In your final year, you’ll work closely with your supervisors and peers, focusing on two areas of specialist study, chosen from Studio Recording and Production, Audio for Media and Studio Composition.

Want to find out more? Get a better understanding of what you'll be covering in each module below.

Year one

Fundamentals of Composition, Arranging and Technology

The core aim of this module is to provide you with the skills and knowledge necessary for composing and arranging music in a variety of styles. You will gain a working knowledge of the key aspects of instrumental voicing, score layout, formal design and the manipulation of texture. The module also provides an introduction to location recording techniques, appropriate sequencing software, musical acoustics and their relationship to music technology.

Performance Studies

Continuing on from Musicianship Skills in Semester one, this module consists of Individual Performance (weekly one-to-one instrumental tuition), Ensemble Musicianship, and an Associated Study (Conducting). Within the Ensemble component, you will have the opportunity to join Big Band, Brass Band, Wind Band, Choir or Function Group.

Applied Composition and Technology

This module will provide you with a strong understanding of advanced diatonic harmony, melodic writing, and technical skills concerned with rhythm as applied to the broad field of composition. You will explore the creative uses of a range of microphones in relation to musical instruments and acoustic environments and be introduced to techniques of sound synthesis using a range of hardware and software-based synthesisers.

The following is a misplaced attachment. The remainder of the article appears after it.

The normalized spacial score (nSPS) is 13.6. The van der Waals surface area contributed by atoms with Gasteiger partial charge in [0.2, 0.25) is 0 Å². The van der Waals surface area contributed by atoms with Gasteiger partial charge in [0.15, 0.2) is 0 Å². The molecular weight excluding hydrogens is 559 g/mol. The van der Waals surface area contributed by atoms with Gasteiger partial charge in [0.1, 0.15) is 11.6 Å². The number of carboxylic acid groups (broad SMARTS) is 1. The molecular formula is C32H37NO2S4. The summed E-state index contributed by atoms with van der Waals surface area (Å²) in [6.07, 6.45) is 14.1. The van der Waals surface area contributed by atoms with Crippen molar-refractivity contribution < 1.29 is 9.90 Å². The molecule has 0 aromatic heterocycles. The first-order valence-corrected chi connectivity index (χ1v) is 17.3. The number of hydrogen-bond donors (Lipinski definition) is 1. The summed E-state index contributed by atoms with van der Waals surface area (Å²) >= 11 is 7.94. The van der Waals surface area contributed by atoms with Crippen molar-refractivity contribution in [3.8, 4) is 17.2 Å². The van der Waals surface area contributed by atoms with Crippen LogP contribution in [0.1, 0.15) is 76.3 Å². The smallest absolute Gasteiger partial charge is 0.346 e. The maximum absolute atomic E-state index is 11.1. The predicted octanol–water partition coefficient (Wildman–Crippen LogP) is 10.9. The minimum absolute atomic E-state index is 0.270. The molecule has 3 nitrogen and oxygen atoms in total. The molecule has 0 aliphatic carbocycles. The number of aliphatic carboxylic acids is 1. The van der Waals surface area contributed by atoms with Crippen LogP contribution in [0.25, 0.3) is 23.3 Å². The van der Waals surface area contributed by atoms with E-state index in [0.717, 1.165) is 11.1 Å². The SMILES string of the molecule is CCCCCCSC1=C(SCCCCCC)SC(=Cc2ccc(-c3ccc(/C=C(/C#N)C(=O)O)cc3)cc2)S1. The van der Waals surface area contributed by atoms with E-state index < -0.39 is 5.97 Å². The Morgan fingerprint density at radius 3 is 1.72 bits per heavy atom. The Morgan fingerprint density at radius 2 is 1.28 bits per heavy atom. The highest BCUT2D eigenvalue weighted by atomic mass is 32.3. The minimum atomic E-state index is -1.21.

You will choose one of the following options for each semester:

Music and Society: Antiquity to Enlightenment

This module engenders a sense of history and an awareness of significant cultural epochs and the music associated with them. It relates performance styles, compositional techniques and musicological discourse to particular historical periods.

Popular Music Style and Genre

This module introduces a methodology for the analysis of style in popular music, problematising the concepts "style" and "genre" along the way.

Music and Society: The Modern Era

This module explores the continual interaction between “art” music and “popular” music, demonstrating the relationship between musical techniques/practices, ideology and historical contingency. You will be introduced to a broad range of repertoire and explore the historical development of competing canons in relation to social class, available technologies and prestige.

Interpreting Popular Music

This musicology module investigates meaning in popular music texts by introducing a method of semiotic analysis specifically designed for popular music texts and supplementing that with a range of theoretical perspectives aimed at understanding popular culture's place in 21st century Britain.

Year two

Studio Composition